A timely new collection that sounds themes about the fragility of life and our duty to respect the planet in a time of climate change, from the Pulitzer Prize-winning poet whose work “begins in delight and ends in wisdom” (Carrie Fountain)
The work of Carl Dennis has won praise for its “integrity, its substance, and its seemingly effortless craft; and for its embodiment of passionate inquiry” (Times Literary Supplement). The title of his new collection, Earthborn, helps to point the way to its two central concerns: how to find meaning, as creatures of the earth, in lives that are short and frail and destined to be forgotten; and how, as stewards of the earth, to address the need to protect our home from ourselves, from the menace to life posed by our own species. The book succeeds in braiding together a recognition of our limits and of our responsibilities in ways that are deeply moving and revealing.
About the Author
Carl Dennis is the author of 13 previous works of poetry, as well as a collection of essays, Poetry as Persuasion. In 2000 he received the Ruth Lilly Prize for his contribution to American poetry. His 2001 collection Practical Gods won the Pulitzer Prize. He lives in Buffalo, New York.
Praise for Earthborn:
“A worthy addition to the impressive catalog of Carl Dennis’s poetry. This is a book that engages and enlarges its readers by making us more alert to possibility and by reminding us that praising—and poetry—is 'a useful calling / Even if no one is listening at the moment' . . . The wondering journeys in these poems—physical, intellectual, and spiritual—reveal Dennis’ capacious imagination and his wide-ranging thinking, gifts that are well-served by his style: seemingly effortless, brilliantly lineated, narrative, free-verse poems.” —The Colorado Review
“A rich exploration of our relationship to nature in a time of environmental instability . . . Dennis’ poems unfold at a relaxed pace, through long lines, considered and meditative, that accommodate a fullness of thought. As he examines both our lesser drives and finer desires, he holds out hope that we can be better humans and custodians of the planet, a sentiment that makes Earthborn a uniquely comforting volume.” —BookPage (starred review)
“In this quietly moving outing, Pulitzer Prize winner Dennis places human feelings under a microscope to reveal their significance . . . What begins with a comic moment turns into a profound discussion of spirituality and stewardship and humanity’s obligations to itself, the Earth, and God. Dennis grants reverence and crystalline attention to each moment; it is a joy to see the world through his perceptive eyes.” —Publishers Weekly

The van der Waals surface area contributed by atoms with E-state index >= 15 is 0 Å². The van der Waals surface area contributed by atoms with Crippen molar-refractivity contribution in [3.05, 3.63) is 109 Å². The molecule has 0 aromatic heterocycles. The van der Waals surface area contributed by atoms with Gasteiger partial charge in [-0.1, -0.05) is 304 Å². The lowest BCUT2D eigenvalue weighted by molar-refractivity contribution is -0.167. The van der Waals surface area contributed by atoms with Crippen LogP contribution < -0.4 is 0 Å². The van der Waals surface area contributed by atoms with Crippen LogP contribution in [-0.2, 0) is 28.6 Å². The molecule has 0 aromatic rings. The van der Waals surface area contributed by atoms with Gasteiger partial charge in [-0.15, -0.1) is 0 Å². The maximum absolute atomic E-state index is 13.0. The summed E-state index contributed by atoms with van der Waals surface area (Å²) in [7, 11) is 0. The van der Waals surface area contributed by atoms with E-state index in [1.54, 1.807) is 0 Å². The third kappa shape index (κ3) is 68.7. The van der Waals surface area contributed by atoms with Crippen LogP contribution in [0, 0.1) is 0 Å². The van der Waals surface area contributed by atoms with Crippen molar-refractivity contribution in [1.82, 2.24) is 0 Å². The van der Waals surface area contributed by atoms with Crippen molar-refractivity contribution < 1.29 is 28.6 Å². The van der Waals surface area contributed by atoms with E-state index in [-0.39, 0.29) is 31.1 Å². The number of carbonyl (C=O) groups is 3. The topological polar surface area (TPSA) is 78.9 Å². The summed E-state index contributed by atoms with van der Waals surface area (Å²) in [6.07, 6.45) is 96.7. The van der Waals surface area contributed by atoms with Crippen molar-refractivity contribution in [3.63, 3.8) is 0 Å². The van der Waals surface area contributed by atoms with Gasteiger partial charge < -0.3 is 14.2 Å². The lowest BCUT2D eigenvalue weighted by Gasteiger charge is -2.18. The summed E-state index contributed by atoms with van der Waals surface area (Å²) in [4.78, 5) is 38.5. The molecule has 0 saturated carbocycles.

Praise for the work of Carl Dennis:
“Carl Dennis is a poet who has valuable things to say – about faith (or its absence) in the modern world, fear, and regret – in ways that are personal and universal at the same time. . . .His acute observations about the private and public realms reach beyond mere statement to subtle levels of informed art. . . .Dennis constantly surprises.” —Joseph Parisi, in announcing Dennis as the winner of the 2000 Ruth Lilly Poetry Prize
“The surfaces of Dennis’s poems may seem relatively simple, but always one is drawn beneath that surface to the poem’s real depth, to richnesses . . . his poems help make me more alive, more human.” —Thomas Lux, Agni
“Dennis eases the reader out of accustomed modes and seeing and perceiving, heightening awareness not only of limitations, but of imaginative possibilities of dealing with them.” —Bruce Bennett, The New York Times Book Review
Dennis continues to eschew verbal flourish in favor of ethical force, extending the body of work that by now approaches the status of wisdom literature . . . He reminds us that poetry is not only an aesthetic but also a moral activity. It's another way of thinking as well as feeling, another way to reason through the choices we've made or will make." —James Scruton, Valparaiso Poetry Review
"As George Steiner argues, our ability to articulate that which does not exist, 'the counterfactual,' makes us human . . . and grants us extraordinary power. It is this power that Carl Dennis harnesses in his poems." —Stephen Kampa in Literary Matters